Today, I met the “Twisted Sisters” in the forest. I laced up my hiking boots and set out to find them in what the locals call the ‘mixed forest’. It’s the end of May but believe it or not, we had a heavy frost last night and many of the plants, the sumac and most of the ash trees have wilted or appear dead in response to being nipped with cold this late into Spring. I can’t help but wonder how resilient mother nature is – and will these intricate pieces of nature regenerate themselves to fulfil their role in this ecosystem?
This pocket of heaven offers a diverse landscape and environment for birds and wildlife alike. Even from my vantage point as I write this I can see two pairs of nesting Baltimore Oriels, a pair of Bluebirds, hummingbirds, chipmunks, a garter snake sunbathing on a rock ledge by the blooming poppies and budding peonies and an Osprey soaring overhead. An early arrived Monarch Butterfly is enjoying the blooming chives refueling after his long journey. This is a paradise of solitude, quiet where one can be completely immersed in Mother Earth. The guardian of this property is most definitely a steward of the earth.
As I walked the trails this morning connected to nature and working out my prickly thoughts as I prepared for the day, a porcupine waddled across my path. I halted and waited for him to cross, watching him as he watched me, his quills long and layered. We were of no threat to one another, but the message he offered was clear: it’s safe to let go of the chaos of the world and to open my heart to joyful opportunities that are all around. I can’t explain how I knew what he was telling me, but my soul felt it. As he moseyed on his way, I wept as I walked. Releasing some kind of hold that was binding me unaware.
As I entered the mixed forest, and followed the trail markers into the thick trees, I was greeted by a deer skull and antlers leather bound to a cedar tree. Situated in the East as if to offer protection and gentleness to all who enter here. I paid my respects and my gratitude and made my way to a natural clearing where a bench awaited my arrival. There were cedars all around and oddly, loose porcupine quills at the feet of the bench. As I sat and pondered this sacred patch of forest, I looked up to find the Twisted Sisters standing tall directly in front of me.
One trunk, a solid base, thick and sturdy extending upwards regally from the earth. About five feet up, a small crack appears and extends higher where seemingly the cedar divides into two. At first glance it’s as if it had divorced itself, but didn’t really want to let go of itself entirely and so it continues upwards as two trees growing so intimately that they weave around one another, twisting in a dance of timbers. As my eyes tracked upwards still, another subtle branch appears between the two extending straight upwards towards the sky. As if the two were lonely and birthed a third to keep them company as they grew toward the light. And then, magically the limbs flourish in expansion as new green growths celebrate the sky. As my eyes reached the canopy of green that extends outward connecting all the cedars together as one umbrella, I could see the blue sky peeking through, blessing this unique woodland cluster.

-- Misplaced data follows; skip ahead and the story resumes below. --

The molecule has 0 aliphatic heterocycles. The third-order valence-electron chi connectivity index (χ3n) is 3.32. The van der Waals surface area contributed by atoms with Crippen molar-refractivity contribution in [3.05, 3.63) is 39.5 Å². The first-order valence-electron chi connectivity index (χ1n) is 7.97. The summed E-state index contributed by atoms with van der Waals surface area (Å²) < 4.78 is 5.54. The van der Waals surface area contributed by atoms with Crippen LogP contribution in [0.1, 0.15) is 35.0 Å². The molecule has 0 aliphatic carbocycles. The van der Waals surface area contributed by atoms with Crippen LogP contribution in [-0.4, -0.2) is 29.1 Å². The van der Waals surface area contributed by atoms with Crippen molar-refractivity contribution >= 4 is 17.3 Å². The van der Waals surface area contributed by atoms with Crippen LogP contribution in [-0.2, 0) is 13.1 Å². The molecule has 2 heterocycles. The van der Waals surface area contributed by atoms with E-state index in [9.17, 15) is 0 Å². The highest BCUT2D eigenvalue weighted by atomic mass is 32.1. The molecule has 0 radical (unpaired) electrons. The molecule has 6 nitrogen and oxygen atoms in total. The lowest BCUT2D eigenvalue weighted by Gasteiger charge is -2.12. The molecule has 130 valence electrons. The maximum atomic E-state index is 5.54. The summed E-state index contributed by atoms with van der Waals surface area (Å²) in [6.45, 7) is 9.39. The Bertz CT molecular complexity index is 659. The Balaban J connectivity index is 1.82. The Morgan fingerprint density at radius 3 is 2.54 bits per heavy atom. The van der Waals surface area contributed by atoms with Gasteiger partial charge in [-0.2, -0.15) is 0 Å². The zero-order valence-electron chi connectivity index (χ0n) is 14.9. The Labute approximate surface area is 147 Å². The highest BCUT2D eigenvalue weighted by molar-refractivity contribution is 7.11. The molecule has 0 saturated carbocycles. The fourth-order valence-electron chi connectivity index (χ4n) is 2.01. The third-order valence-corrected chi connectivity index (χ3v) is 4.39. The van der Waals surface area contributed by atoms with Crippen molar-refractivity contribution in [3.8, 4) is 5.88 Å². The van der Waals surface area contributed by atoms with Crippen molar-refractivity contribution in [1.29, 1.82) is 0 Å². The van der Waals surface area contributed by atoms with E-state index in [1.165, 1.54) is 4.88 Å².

What was remarkable to me was that the base was strong and sturdy to support so much activity above. Upon closer inspection, I could see that the tree experienced trauma in the form of lightening as the crack has old charred remnants peeking through. Although the tree did it’s best to repair itself to its former glory, the lightening clearly divided it leaving evidence from its tale of woe. And yet the tree carried on as it’s old-self grew and its new-self grew at almost the same rate. By weaving and twisting they’ve supported each other, strengthening and supporting their foundation, both searching for the same destination. Light. When the third branch joins the others, they continue upwards as individuals, growing closely together and yet distinctly individuals at the same time. When the third emerges, there is no more dance, just a straight shot to the top and a flurry of activity as the new growth dances in the breeze. As if all the trauma and rebuild and regeneration were a part of its destiny, a part of its purpose and a part of its beauty.
There is so much beauty in nature – it’s everywhere if we just take a moment to look. It was as if that porcupine had left me the very clues I needed in order to find the answers I didn’t know that I was seeking. Mother Earth happily delivers us messages every day. These Bluebirds remind me of someone special who has crossed over and I feel comforted by her presence here with me this morning. The Baltimore Oriels remind me of my childhood and seeing an Oriels nest for the first time with my mom in our very own backyard. And the garter snake reminds me of the time that my brother and I thought it was a good idea to take a paint can full of snakes that we caught to school for show-and-tell without our parent’s permission. These beautiful memories are like messages of comfort from nature that instill gratitude and peace. Mother Earth is perpetual and resilient and I know in my heart that the wicked frost that nature endured last evening is part of the process for the season ahead, even if we can’t see it yet.
written May 30, 2021 at Woodlands Retreat, Coldwater, ON